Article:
History made as Surrey’s first cohort of veterinary students graduate
Five years since first opening its doors, the School of Veterinary Medicine at the University of Surrey yesterday (18th July) celebrated the inaugural graduation of students from its prestigious Veterinary Medicine and Science BVMSci (Hons) course.
The Class of 2019 received their degree certificates from the internationally-renowned philanthropist and University alumnus Dato Dr Kim Tan, Pro-Chancellor at the University of Surrey, before attending an official ceremony with the President of the Royal College of Veterinary Surgeons, Dr Niall Connell. Dr Connell formally welcomed the graduates as official members of the governing body enabling them to practice as vets.
Professor Chris Proudman, Head of the School of Veterinary Medicine, said: “I am incredibly proud of all our graduating students, who continue to impress me every day with their resilience, confidence and maturity. At Surrey we strive to create vets who are not only highly skilled but can embrace modern technology. I am very confident that each of our students has the skills to excel in whatever field of work they choose.”
Officially opened by Her Majesty The Queen, the School has gone from strength to strength with 650 students now undertaking veterinary training at the £45m state of the art facility, whose offering is distinguished by the unique teaching model offered at Surrey. One stand-out feature of this model is intra-mural rotations, in which final year students undertake clinical training placements in the veterinary workplace and are mentored by both university staff and trained practice personnel.
This model, and the skills it has provided, have proven very attractive to employers with 90 per cent of the Class of 2019 securing employment prior to graduation, with nearly 40 per cent of these positions with veterinary organisations partnered with the School of Veterinary Medicine.
Judy Scrine, Director of Mayes & Scrine Equine Vets, said: “We are very proud to work with Surrey, teaching final-year students what it means to be a practising vet in a “real world” setting. This gives students a great opportunity to qualify with genuine Day One Competency, and to have confidence in dealing with all kinds of cases. Students who have joined us from Surrey have impressed us with their knowledge, professionalism and competence. We are looking forward to continuing to work with the University to develop the vets of the future.”
“I have absolutely loved my time at Surrey. The course has been thoroughly enjoyable with a mix of practicals, lectures and small group teaching workshops from the word go.
Tom White, Class of 2019
Students have also been very positive about their time at the School. The most recent National Student Survey revealed a 100 per cent satisfaction rate amongst veterinary students at Surrey, the highest score of all veterinary schools in the United Kingdom.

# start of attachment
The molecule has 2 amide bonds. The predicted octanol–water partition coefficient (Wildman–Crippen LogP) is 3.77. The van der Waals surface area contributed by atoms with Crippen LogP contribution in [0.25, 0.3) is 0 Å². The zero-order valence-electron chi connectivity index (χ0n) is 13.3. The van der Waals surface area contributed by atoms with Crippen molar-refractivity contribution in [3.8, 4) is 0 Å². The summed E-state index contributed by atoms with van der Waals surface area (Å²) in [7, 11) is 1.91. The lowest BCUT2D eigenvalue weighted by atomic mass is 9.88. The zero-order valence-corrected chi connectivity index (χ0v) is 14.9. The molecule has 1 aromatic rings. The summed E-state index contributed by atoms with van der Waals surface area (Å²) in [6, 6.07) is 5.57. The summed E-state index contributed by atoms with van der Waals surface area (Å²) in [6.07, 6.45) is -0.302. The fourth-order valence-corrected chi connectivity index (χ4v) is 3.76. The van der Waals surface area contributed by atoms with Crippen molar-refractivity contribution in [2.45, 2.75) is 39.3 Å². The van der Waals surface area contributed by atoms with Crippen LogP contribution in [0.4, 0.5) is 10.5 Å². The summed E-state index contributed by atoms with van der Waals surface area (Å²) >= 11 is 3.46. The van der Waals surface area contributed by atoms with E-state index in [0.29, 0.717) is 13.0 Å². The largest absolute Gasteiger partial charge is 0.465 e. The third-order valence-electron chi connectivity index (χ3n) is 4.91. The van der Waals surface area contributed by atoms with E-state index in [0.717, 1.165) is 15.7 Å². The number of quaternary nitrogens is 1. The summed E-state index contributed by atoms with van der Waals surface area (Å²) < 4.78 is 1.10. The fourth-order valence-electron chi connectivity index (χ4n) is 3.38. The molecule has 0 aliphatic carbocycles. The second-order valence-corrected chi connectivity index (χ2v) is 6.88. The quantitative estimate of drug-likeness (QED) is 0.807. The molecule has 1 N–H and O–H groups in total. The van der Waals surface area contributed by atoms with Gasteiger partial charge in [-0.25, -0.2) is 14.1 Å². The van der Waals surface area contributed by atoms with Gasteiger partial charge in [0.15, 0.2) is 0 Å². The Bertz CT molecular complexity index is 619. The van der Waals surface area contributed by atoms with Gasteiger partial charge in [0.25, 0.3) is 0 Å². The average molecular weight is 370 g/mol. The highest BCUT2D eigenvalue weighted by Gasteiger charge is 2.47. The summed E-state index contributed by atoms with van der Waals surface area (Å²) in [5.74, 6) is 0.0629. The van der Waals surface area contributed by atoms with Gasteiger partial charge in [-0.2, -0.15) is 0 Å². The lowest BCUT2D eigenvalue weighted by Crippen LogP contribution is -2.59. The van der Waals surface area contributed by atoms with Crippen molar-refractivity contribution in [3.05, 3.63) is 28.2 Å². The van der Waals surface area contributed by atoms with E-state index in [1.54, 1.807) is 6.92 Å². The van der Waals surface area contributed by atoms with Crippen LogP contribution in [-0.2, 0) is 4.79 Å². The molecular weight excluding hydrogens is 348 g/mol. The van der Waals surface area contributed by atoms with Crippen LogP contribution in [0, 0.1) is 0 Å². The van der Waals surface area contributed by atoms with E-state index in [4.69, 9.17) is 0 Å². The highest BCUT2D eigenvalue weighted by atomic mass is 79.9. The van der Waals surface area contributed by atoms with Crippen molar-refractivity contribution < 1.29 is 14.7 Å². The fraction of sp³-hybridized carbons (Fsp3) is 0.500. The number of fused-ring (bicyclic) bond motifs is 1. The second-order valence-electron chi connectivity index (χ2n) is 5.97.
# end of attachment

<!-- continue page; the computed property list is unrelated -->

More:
Tom White from the Class of 2019 said: “I have absolutely loved my time at Surrey. The course has been thoroughly enjoyable with a mix of practicals, lectures and small group teaching workshops from the word go. The teaching staff have been brilliant throughout the course and I feel like I have been really well prepared for life as a vet. I couldn’t recommend veterinary medicine at Surrey highly enough.”
Siobhan Holden, also from the Class of 2019, said: “I am so happy with my decision to come here, and feel very lucky to have been able to integrate into the whole university and make lifelong friends from such diverse backgrounds. Throughout the five years at Surrey, I have been encouraged to develop personally, academically and professionally.”
The School of Veterinary Medicine at the University of Surrey is one of only eight veterinary schools in the United Kingdom and one of only two to open in the last 50 years. Students at Surrey not only gain the clinical and technological skills required in modern practices but have been educated in the context of “One Health,” understanding the inter-connectedness of human and animal health. Examples include food-borne diseases such as Salmonella and E. coli infections that transfer to humans in food and infectious diseases like rabies and Ebola virus disease.
Professor Max Lu, President and Vice-Chancellor of the University of Surrey, said:
“My heartfelt congratulations to all of our graduating veterinary medicine students, and to all the staff from across the University who have helped make this possible. The Class of 2019 has this week made history. This cohort embodies the new face of veterinary medicine – equipped with the skills and competencies for animal health care as well as advancing the One Health agenda in a digital world; we will watch with great interest as they take the Surrey spirit of excellence and partnership into their careers.”